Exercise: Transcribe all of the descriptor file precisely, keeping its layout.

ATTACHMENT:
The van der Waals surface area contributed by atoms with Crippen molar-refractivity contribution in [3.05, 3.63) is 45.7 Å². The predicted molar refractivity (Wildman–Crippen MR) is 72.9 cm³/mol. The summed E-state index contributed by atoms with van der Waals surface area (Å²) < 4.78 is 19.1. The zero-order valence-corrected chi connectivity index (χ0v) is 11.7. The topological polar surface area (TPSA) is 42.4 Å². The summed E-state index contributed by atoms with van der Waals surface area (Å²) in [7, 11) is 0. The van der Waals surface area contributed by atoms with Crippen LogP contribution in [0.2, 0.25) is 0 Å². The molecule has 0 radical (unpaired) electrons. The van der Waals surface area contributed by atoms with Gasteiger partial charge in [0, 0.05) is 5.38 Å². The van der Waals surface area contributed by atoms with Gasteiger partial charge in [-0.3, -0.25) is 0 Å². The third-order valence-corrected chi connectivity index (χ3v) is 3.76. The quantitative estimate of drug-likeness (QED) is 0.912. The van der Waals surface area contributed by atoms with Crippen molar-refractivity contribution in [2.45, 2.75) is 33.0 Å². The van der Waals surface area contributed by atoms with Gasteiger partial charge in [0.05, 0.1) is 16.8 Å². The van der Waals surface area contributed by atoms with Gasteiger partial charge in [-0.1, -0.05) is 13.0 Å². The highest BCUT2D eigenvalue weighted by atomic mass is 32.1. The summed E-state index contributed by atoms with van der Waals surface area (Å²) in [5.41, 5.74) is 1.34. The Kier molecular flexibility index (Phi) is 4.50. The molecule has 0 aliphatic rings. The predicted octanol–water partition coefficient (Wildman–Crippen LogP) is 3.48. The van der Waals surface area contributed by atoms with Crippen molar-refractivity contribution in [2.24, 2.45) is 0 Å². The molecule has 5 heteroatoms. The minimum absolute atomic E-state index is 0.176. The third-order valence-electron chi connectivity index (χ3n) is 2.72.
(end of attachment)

The van der Waals surface area contributed by atoms with Crippen molar-refractivity contribution in [3.05, 3.63) is 45.7 Å². The predicted molar refractivity (Wildman–Crippen MR) is 72.9 cm³/mol. The summed E-state index contributed by atoms with van der Waals surface area (Å²) < 4.78 is 19.1. The zero-order valence-corrected chi connectivity index (χ0v) is 11.7. The topological polar surface area (TPSA) is 42.4 Å². The summed E-state index contributed by atoms with van der Waals surface area (Å²) in [7, 11) is 0. The van der Waals surface area contributed by atoms with Crippen LogP contribution in [0.2, 0.25) is 0 Å². The molecule has 0 radical (unpaired) electrons. The van der Waals surface area contributed by atoms with Gasteiger partial charge in [0, 0.05) is 5.38 Å². The van der Waals surface area contributed by atoms with Gasteiger partial charge in [-0.3, -0.25) is 0 Å². The third-order valence-corrected chi connectivity index (χ3v) is 3.76. The quantitative estimate of drug-likeness (QED) is 0.912. The van der Waals surface area contributed by atoms with Crippen molar-refractivity contribution in [2.45, 2.75) is 33.0 Å². The van der Waals surface area contributed by atoms with Gasteiger partial charge in [0.05, 0.1) is 16.8 Å². The van der Waals surface area contributed by atoms with Gasteiger partial charge in [-0.1, -0.05) is 13.0 Å². The highest BCUT2D eigenvalue weighted by atomic mass is 32.1. The summed E-state index contributed by atoms with van der Waals surface area (Å²) in [5.41, 5.74) is 1.34. The Kier molecular flexibility index (Phi) is 4.50. The molecule has 0 aliphatic rings. The predicted octanol–water partition coefficient (Wildman–Crippen LogP) is 3.48. The van der Waals surface area contributed by atoms with Crippen molar-refractivity contribution in [2.24, 2.45) is 0 Å². The molecule has 5 heteroatoms. The minimum absolute atomic E-state index is 0.176. The third-order valence-electron chi connectivity index (χ3n) is 2.72.